Updated 7 yearss ago
Ken Ford, director of the Institute for Human and Machine Cognition, likes Ocala’s proxmity to the state’s major universities. [Photo: Ray Stanyard]
Ocala’s revitalized downtown seems to have a split personality: Starbucks draws a crowd, the town square is inviting and patrons browse the elegant gallery at Brick City Center for the Arts. At the same time, however, cars speed by on State Road 40, which slices downtown in half. A large parking lot that was supposed to be a trendy mixed-use town center is an abandoned heap of rubble.
Enter the Florida Institute for Human and Machine Cognition. The Pensacola-based institute, which specializes in artificial intelligence and robotics, has purchased the former public library building at SR 40 and Osceola Avenue for a branch research lab expected to open late this year. Fifteen to 20 high-paid scientists will work there. The institute’s influence on historic Pensacola gives Ocala officials reason to believe that IHMC is just what they need to finish their revitalization effort.
“This is precisely the kind of business any community would love to have because it will spark change,” says Marion County Commissioner Stan McClain, who helped land the deal, which was two years in the making. “It really raises the bar for Marion County.”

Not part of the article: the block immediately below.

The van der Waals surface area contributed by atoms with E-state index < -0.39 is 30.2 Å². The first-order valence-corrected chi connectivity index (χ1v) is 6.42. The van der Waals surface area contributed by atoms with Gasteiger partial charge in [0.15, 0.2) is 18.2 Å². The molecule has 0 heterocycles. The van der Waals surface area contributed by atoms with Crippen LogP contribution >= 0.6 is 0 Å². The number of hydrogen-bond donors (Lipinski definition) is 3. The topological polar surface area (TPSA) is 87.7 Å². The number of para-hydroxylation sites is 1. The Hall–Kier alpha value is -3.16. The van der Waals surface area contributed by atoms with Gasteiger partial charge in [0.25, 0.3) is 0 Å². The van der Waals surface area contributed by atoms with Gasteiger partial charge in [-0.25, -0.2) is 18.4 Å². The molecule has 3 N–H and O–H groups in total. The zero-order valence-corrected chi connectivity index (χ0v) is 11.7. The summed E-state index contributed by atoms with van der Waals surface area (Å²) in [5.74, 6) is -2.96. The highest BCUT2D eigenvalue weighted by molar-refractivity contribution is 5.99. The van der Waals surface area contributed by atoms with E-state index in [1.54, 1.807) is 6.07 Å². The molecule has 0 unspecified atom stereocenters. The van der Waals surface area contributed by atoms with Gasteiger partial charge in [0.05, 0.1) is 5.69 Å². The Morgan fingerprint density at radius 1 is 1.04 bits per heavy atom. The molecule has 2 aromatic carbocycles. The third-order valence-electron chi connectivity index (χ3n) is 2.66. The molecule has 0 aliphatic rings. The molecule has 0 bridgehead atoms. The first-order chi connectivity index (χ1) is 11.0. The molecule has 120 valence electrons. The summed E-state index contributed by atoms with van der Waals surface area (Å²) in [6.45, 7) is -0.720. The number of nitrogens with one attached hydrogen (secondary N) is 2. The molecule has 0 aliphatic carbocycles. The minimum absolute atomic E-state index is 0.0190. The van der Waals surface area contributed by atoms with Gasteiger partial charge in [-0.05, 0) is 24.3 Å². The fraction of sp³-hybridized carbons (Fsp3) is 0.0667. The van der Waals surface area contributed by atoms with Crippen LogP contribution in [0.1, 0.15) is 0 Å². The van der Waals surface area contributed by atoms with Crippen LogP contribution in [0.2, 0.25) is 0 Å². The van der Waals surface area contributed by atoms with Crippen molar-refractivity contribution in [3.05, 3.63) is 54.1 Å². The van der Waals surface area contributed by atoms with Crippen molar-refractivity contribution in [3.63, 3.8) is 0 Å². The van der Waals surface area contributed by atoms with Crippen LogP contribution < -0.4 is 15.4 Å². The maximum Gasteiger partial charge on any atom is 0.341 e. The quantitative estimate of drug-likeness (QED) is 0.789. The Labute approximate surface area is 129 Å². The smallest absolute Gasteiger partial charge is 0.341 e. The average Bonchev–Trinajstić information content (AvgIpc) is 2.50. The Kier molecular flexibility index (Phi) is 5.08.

Institute Director Ken Ford, the only Floridian on the National Science Board, discovered what he calls Ocala’s promising downtown en route to Bike Week on his Ducati motorcycle. Institute officials began considering Ocala for a branch because of its proximity to partner universities in Orlando, Tampa, Melbourne and Gainesville. They also cite the area’s quality of life that could help lure some of the country’s top scientists.
“The folks we hire tend to be people who can live anywhere,” says IHMC Deputy Director Timothy W. Wright, who’s overseeing the renovation of the old library. “They spend a lot of time thinking deep thoughts and working on computers, and then they may want to escape to the coasts or to the national forest.” Maybe even to downtown.
The Institute for Human and Machine Cognition will use the old library building as a branch lab.